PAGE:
TOBIN: Uh, why don’t we start by saying where we are right now?
KATHY: Okay. Where are you?
TOBIN: Uh, I am recording at home, in my closet. Uh, what about you?
KATHY: Um, I am also recording at home, in my bedroom. A few feet away from bed.
TOBIN: We are definitely self-isolated, we are doing our part.
KATHY: Yes. Nobody’s going outside. I am basically recording myself here, [KATHY’S DOG BARKS IN THE BACKGROUND] and, occasionally, my dog. For funsies.
TOBIN: Same. [BOTH LAUGH] I mean, can I just ask you how you’re doing?
KATHY: Um, well … [PAUSE] you know, the coronavirus has hit New York pretty hard. Uh, the city pretty hard. And I’m feeling a little worried about the people in my life that I care about, and when [PAUSE FOR BREATH] we might make our way out of this. That’s — so that’s — that’s my main — my main thing, friends and family. Yeah. How about you?
TOBIN: Hmm. Um, as a generally anxious person, [KATHY HUMS IN UNDERSTANDING] you know, I’m gonna be honest, I’m terrified most of the time. [KATHY HUMS AGAIN] And I’m trying not to live my life refreshing the news.
KATHY: Oh, god. That — that will drive you insane.
TOBIN: Yeah, exactly.
KATHY: Yeah. [LAUGHS GENTLY, WITH UNDERSTANDING]
TOBIN: Um, I dunno. In a weird way, though, I also feel like having coping methods for anxiety, even before all this happened, has helped in this situation.
TOBIN: You know, just, like, trying to just tackle the task ahead of you, or just live one day at a time.
TOBIN: Um, that, I find helpful.
KATHY: Side note, One Day at a Time, great show! You should watch it!
TOBIN: Great show! Such a good show.
KATHY: Such a good show. [LAUGHS]
TOBIN: You know what also helps, Kath?
TOBIN: Seeing your face.
KATHY: [FEIGNING EMBARASSMENT] Oh, Tobin! Stop! [TOBIN LAUGHS]
TOBIN: I mean, really. Like, when I get to, like, video chat with you, that’s a balm.
KATHY: Same with you, Tobin. Always a soothing baritone voice you’ve got.
TOBIN: Oh, thank you! [LIGHT CHUCKLE]
KATHY: Is it baritone? Do you have a baritone voice?
TOBIN: I have [PAUSE] no singing voice, is the actual answer to that. [KATHY LAUGHS LOUDLY, TOBIN LAUGHS LIGHTLY ALONG, THEN A PAUSE]
Well, you know, I think we wanted to start off the show just by acknowledging that this is a really scary time, and an uncertain time.
TOBIN: Um, and we’re certainly thinking about how Nancy can be useful to all of you, our Nancy listeners.
KATHY: Yeah! We obviously care a lot about our listeners, and — and if that means that we can be here to be a little bit of a distraction, that’s what we want to do. So, today we’ve got two amazing guests that we wanna share with all of you, and I think you’re — you’re gonna love them both.
TOBIN: Yeah. So, consider this our invitation to you to unplug from the news for a little bit and just listen to some awesome queers talk about what they love. [KATHY HUMS AFFIRMINGLY] So, with that, should we start the show, Kathy?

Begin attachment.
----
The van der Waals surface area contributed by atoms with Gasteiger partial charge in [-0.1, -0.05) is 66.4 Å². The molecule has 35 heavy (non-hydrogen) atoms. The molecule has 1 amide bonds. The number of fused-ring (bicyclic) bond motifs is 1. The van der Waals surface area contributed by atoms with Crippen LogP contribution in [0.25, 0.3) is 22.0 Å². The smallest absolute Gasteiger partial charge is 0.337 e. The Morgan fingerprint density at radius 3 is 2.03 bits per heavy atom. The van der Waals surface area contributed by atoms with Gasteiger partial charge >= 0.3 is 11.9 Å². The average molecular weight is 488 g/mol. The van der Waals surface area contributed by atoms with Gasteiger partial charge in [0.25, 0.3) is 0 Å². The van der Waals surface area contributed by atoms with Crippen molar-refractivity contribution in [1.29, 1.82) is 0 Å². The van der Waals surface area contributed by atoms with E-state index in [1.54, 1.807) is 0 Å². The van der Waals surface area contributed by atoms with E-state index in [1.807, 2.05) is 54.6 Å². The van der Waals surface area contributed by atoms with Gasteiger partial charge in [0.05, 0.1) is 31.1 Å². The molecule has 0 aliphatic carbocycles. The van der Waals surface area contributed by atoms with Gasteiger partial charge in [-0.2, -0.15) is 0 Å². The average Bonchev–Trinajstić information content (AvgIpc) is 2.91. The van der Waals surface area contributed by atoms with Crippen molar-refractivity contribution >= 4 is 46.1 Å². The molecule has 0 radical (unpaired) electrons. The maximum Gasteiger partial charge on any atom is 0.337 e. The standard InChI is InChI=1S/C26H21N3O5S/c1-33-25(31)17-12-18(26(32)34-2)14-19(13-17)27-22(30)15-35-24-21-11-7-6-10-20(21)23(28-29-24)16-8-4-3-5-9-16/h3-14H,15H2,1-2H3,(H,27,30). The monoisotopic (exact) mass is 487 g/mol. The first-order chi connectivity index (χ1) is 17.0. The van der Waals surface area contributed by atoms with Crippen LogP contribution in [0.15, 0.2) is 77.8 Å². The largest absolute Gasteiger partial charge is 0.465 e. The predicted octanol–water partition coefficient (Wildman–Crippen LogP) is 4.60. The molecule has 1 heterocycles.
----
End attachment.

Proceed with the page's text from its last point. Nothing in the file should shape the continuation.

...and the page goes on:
KATHY: [ENTHUSIASTICALLY] Let’s do it!
[NANCY THEME MUSIC PLAYS]
VOX: From WNYC Studios, this is Nancy, with your hosts Tobin Low and Kathy Tu.
[THEME MUSIC FINISHES, THEN A WHISTLE]
TOBIN: So, okay. We are all at home — or we should be … you know, trying to find ways to connect to one another while we’re self-isolated.
[AMBLING, LIGHT PERCUSSIVE MUSIC PLAYS IN THE BACKGROUND]
KATHY: Yeah. And our two guests today have thought a lot about what it means to sort of find a virtual community.
TOBIN: Rebecca Sugar is the creator of the hit Cartoon Network animated series, Steven Universe, and she — quite literally — imagined up her own community of [CHUCKLES A LITTLE] super-queer aliens.
KATHY: Love Rebecca Sugar and love Steven Universe. It’s like — it’s like this little perfect world, where queerness is a superpower.
KATHY: Um, and that’s just — it’s so cool. But we’re gonna get to that.
TOBIN: Yeah, yeah, yeah. We’re gonna talk to Rebecca later in the episode. But first, we’re gonna talk to someone who sort of lives their life in front of an online community.
KATHY: Chella Man is a model, an actor, and activist for the deaf community and the trans community, and [BRIEF PAUSE] also just a hugely popular YouTube vlogger.
TOBIN: [EXCITEDLY] Yeah! His channel has 250,000 YouTube subscribers. And I think the thing that we both love about his videos is that they’re so, like, personal and honest. Like, he shares stories about everything from his [BREATH] relationship to his transition, to, like, everyday stuff from his life.
KATHY: Yeah, he does so much! And, like, I have — I just have to mention — he’s only 21 years old. [TOBIN LAUGHS, AND KATHY REPEATS EMPHATICALLY] Twenty. One.
TOBIN: Yeah, yeah. I have to say, we definitely, like, gave him a hard time about how he’s done so much at such a young age.
CHELLA: I get that a lot, yeah. [LAUGHS, AND SO DOES KATHY] Why? Why is that — ?
KATHY: It just feels like you've done so many things. Like, you’re doing art, you’re, like, acting. Um, uh, and the fact that you only moved to New York, like, three years ago.
CHELLA: I did, sadly.
KATHY: [LAUGHS] Well, I was going to ask, what was it like to grow up there?
CHELLA: Oh, well, it was tough. It was a small town in the middle of nowhere, basically, like, very white suburbia, um, Trump-land. [PAUSE] Right before the election, Trump actually came to my high school to speak, which I was there for as a junior in high school, um — outside protesting all day, obviously.
TOBIN: [FLABBERGASTED] Wow.
CHELLA: But it was really hard. Um, you know, the culture was — I watched all these kids that I grew up with walk past me, and not look at me outside and just walk into the building and support him.
TOBIN: What was that day like?